Harau Valley is the West-Sumatran eco-tourism hotspot, encircled by rocky cliffs and fabulous waterfalls. The starting point to the valley is the town of Payakumbuh.
There are numerous traditional villages along the canyon with lovely homesteads and characteristic Minang architecture.
On the way to Harau Valley, stop by at the Balai Kaliki village, Gadang River Tower House and Koto Tua Nan Ampek Mosque.
Anai Valley provides a popular scenic drive with waterfalls, rivers and springs, and great views can be enjoyed from your car seat.
NOTE During the peak season (Jun-Sep) the road will be busy and less enjoyable, due to easy access from Padang and popularity among the local holidaymakers). There used to be a train running from Padang to Bukittinggi, but it closed down in 2006. Today, you can rent a car or a scooter in Padang and get Padang Panjang via Anai Valley in about 2 hours.
ESSENTIAL EXPERIENCES IN & AROUND BUKITTINGGI
While Bukittingi is the gateway to the northern Minangkabau Highlands, the small hill-town of Solok is a great base for all trips in the southern Minang – nestled around the splendid Singkarak Lake.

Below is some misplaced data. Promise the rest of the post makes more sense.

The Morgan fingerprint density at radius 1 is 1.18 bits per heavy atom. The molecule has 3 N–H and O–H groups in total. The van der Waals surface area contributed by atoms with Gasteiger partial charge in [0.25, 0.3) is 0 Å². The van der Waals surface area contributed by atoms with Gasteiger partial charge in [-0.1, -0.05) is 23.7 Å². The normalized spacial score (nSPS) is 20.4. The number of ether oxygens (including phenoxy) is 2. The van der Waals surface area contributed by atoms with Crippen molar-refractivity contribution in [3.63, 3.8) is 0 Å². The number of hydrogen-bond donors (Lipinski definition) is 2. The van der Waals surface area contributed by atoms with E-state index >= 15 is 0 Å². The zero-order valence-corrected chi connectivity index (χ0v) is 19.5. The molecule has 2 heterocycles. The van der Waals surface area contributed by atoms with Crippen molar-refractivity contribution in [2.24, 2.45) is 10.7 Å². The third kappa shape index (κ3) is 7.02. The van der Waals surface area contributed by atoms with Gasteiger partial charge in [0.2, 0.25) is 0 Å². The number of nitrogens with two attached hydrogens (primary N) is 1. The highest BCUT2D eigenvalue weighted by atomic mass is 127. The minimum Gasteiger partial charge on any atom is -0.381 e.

Perhaps more authentic, Solok is another eco-tourism gem with beautiful tea plantations and picturesque villages to discover. Also here, the Minangkabau culture is the major point of interest.
Visitors will get a chance to see one of the most captivating dancing performances in Indonesia – Tari Piring. The Plate Dance traditionally celebrates the harvest season by the Minangkabau people. The local architecture is at its best around the Singkarak Lake.
The enormous volcanic lake of Singkarak cannot be overlooked. Extending between Padang and Solok, the lake is defined by gorgeous scenery and breathtaking vistas. The rural beauty attracts many outdoor lovers who can enjoy walking in the rice fields, swimming and fishing and cycling around the lake.
There are a few good hikes with lookouts and fabulous sunsets. Remember to try the Bilih Fish in one of the local warungs; the species does not live anywhere else in the world.
The Pagaruyung Palace near Batusangkar is the centre of the Minangkabau royalty – a palace built in 1804 serves now as a museum.